- N i g h t F l i g ht Video Profile The Cure 02/06/88: “N i g h t F l i g h t” examined the Cure’s musical video output up to that point — videos that were almost exclusively lensed by director Tim Pope — with exclusive interview footage from the show “Radio 1990″ with vocalist Robert Smith interspersed throughout the duration of the music videos featured here. One of the highlights was actually not a Cure video, but a Siouxsie and the Banshees video — their cover of the Beatles’ song “Dear Prudence,” which was also directed by Pope. There’s no doubt that some of the song’s success can be traced back to the video, which shows the band — Siouxsie Sioux, Steve Severin, Budgie and Robert Smith — on the streets and waterways of Venice, with footage of the band playing psychedelically superimposed with the waterways footage, and filtered colorfully with what appears to be primitive early 80’s-style solarization effects.
- Video Killed The Radio Star Series 5 Ep 4 Extended Play: The Cure 07/31/13 This episode sees The Cure’s own Robert Smith and Director Tim Pope discuss the making of many of The Cure’s most famous Videos including the hits ‘In Between Days’, ‘Pictures of You’ and ‘Close to Me.’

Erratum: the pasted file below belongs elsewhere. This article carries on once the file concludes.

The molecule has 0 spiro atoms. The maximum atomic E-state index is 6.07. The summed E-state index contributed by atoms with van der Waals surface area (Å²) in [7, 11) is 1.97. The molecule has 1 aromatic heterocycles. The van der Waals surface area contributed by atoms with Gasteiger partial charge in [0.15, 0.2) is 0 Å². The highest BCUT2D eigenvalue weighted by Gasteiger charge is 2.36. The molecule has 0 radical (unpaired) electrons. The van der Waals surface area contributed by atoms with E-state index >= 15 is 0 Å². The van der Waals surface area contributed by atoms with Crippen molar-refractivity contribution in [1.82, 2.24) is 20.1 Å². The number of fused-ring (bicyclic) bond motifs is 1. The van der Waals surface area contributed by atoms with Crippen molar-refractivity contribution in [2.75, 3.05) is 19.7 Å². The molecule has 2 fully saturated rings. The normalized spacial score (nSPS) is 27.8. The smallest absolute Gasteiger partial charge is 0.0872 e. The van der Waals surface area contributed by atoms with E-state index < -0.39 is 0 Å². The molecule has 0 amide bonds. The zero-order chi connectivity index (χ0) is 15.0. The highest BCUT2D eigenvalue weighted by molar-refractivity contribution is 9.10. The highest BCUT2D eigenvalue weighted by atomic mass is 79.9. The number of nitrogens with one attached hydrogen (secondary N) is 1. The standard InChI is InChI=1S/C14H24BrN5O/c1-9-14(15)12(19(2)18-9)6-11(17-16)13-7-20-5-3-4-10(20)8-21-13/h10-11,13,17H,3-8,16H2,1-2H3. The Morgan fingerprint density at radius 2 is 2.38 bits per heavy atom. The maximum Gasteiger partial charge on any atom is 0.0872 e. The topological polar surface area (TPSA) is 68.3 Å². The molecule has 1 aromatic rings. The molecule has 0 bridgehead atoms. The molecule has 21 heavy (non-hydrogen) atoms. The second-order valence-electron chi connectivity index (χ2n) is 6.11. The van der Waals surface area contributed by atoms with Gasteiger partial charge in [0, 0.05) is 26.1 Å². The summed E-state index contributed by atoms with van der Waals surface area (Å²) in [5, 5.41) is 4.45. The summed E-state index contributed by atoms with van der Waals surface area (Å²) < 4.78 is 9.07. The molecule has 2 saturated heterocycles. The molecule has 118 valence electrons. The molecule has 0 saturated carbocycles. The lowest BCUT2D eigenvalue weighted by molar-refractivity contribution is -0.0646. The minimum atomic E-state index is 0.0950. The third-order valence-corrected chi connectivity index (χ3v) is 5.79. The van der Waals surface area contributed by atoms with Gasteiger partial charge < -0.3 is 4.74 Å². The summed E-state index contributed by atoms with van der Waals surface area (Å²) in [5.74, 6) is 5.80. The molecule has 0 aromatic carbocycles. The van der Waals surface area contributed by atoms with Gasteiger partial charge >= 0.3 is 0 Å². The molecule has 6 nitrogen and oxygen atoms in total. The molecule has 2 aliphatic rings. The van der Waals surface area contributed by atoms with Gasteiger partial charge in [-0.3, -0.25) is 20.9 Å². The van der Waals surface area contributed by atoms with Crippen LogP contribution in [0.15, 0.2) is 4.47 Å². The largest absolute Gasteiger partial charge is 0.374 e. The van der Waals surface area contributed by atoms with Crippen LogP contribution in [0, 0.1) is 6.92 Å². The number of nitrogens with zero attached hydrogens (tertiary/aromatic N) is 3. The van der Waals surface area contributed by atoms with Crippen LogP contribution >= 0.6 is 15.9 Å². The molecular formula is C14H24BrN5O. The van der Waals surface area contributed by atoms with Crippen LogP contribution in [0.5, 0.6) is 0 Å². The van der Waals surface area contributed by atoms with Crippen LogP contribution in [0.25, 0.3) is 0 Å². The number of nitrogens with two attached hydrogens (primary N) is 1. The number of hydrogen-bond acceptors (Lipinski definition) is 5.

- The 2019 Rock & Roll Hall of Fame Induction Ceremony Record Date 03/29/19 and Air Date 04/27/19: Opening and Nine Inch Nails’ Trent Reznor inducted The Cure, clearly a major influence on NIN, into the Hall of Fame, calling them one of “the most heartbreakingly brilliant rock bands the world has ever known.” He also cheekily admitted to having less than kind things to say about the institution in the past. “I remember saying to myself not so long ago, ‘How can I take this awards ceremony seriously if they’ll [induct] X, Y and Z, but they won’t even acknowledge The Cure?’ But then I got a phone call, and here we are,” he said. “Let’s just say I’ve never been so happy to eat my words as on that day.” And that performance from The Cure? Hoo boy. From the unexpected feral opener of “Shake Dog Shake” (okay, why not?) to heartstring-tugger “Just Like Heaven” to closer “Boys Don’t Cry,” the roar of the crowd didn’t get louder than when Robert Smith was on stage.